A D.C. city street. A red and white sign advertises an upcoming encampment clean-up. Cars are parked on the side of the road and a bus is passing by in the photo.
A public notice for a general cleanup of a public space posted for June 27, 2019. Photo by Will Schick

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s 2020 began, before the COVID-19 crisis, a lifelong D.C. resident who calls himself the “homeless homeboy” sat atop a milk crate on a sidewalk near Franklin Square and asked passersby to consider making a donation in exchange for some of his poetry. 

 Homeboy, as he prefers to be called, writes poetry centered on the weather and the changing of the seasons. One of these poems made its way to a poetry meetup at Miriam’s. Sometimes, he said, he performs his work in support of his personal fundraiser, for which he uses a microphone and external speaker. 

He no longer has the speaker. It was destroyed in an encampment cleanup led by the Office of the Deputy Mayor of Health and Human Services (DMHHS) seven months ago, an event he could not help talking about over and over. 

[Read more: When an encampment is a single person and their stuff]

For this article, Homeboy requested that he be identified solely by his pen name. He said he has family with housing in the region and he does not want them to know that he is living on the streets.   

By all accounts, Homeboy has had a rough life. When he was 15 years old he was shot in the back. The bullet passed through his neck, leaving him physically and emotionally scarred.  

It was around then, Homeboy said, that he ran away from home for the first time, starting on a “dead-end path” that led him to experience homelessness “off-and-on” for over 20 years the last 10 of which he has spent downtown. Homeboy is 42 years old.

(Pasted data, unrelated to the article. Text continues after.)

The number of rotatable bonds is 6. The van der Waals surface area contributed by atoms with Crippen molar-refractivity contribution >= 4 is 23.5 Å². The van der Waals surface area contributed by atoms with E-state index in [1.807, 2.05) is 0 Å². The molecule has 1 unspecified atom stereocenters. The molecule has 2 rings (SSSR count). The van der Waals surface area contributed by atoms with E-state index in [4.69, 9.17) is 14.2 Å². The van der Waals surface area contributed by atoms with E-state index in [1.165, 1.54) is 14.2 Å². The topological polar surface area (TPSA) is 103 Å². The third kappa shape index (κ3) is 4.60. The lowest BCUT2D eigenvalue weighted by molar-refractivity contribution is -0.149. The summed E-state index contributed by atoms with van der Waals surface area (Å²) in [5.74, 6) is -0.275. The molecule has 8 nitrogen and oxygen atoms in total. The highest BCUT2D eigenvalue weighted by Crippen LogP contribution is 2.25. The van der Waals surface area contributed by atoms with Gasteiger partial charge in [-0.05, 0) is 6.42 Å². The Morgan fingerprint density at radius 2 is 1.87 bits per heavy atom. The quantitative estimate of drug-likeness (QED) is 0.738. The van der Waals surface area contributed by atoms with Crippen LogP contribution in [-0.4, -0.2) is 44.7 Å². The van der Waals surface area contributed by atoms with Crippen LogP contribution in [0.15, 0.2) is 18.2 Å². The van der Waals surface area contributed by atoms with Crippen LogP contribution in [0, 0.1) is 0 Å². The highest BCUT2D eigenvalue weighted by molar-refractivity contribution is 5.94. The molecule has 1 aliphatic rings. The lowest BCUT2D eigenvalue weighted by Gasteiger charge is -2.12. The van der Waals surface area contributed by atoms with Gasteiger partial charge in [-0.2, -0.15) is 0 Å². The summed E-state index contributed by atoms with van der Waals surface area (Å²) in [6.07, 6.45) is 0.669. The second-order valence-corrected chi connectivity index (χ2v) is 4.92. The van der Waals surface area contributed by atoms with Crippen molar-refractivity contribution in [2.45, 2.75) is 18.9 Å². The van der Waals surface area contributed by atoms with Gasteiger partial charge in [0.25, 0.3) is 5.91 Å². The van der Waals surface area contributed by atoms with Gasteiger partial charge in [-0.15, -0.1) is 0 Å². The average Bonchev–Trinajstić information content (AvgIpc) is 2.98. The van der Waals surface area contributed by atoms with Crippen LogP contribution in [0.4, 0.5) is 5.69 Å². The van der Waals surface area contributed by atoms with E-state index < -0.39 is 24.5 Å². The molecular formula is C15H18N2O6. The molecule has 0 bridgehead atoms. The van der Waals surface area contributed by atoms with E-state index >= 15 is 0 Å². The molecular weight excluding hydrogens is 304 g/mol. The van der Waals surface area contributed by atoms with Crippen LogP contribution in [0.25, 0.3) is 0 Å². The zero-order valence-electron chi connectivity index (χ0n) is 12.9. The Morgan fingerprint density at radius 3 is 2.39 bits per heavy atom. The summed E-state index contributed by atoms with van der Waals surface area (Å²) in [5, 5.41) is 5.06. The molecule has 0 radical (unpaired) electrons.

He also suffers from a herniated disc in his back, he stated he recently began receiving benefits to help him with this problem.  

According to the U.S. Department of Housing and Urban Development, someone is “chronically homeless” if they sleep in an area not meant for “human habitation” and have had at least “four episodes of homelessness in the last three years.” 

2019 Point in Time Count data showing subcategories of people experiencing homelessness

In 2019, 44.1% of single adults and 13.2 % of adults in homeless families were considered chronically homeless. Courtesy of The Community Partnership for the Prevention of Homelessness

For six months in 2018, Homeboy had a place to call home. It was on North Capitol Street. From time to time, he invited friends who lived on the streets to come stay with him. But he said he felt like this drew unwanted attention from his housing program managers. 

Though no one asked him to stop inviting his friends who were without shelter to stay in his home, or even said anything to him about it, Homeboy decided to move out. 

“When I’m not wanted somewhere,” he said, “I don’t want to be there.” 

He said he felt like a “talk” was coming, and thought it was better to move out and avoid the inevitable confrontation. Besides, he added, he had plans to move into another place.  

But those plans never panned out. He moved back to the streets.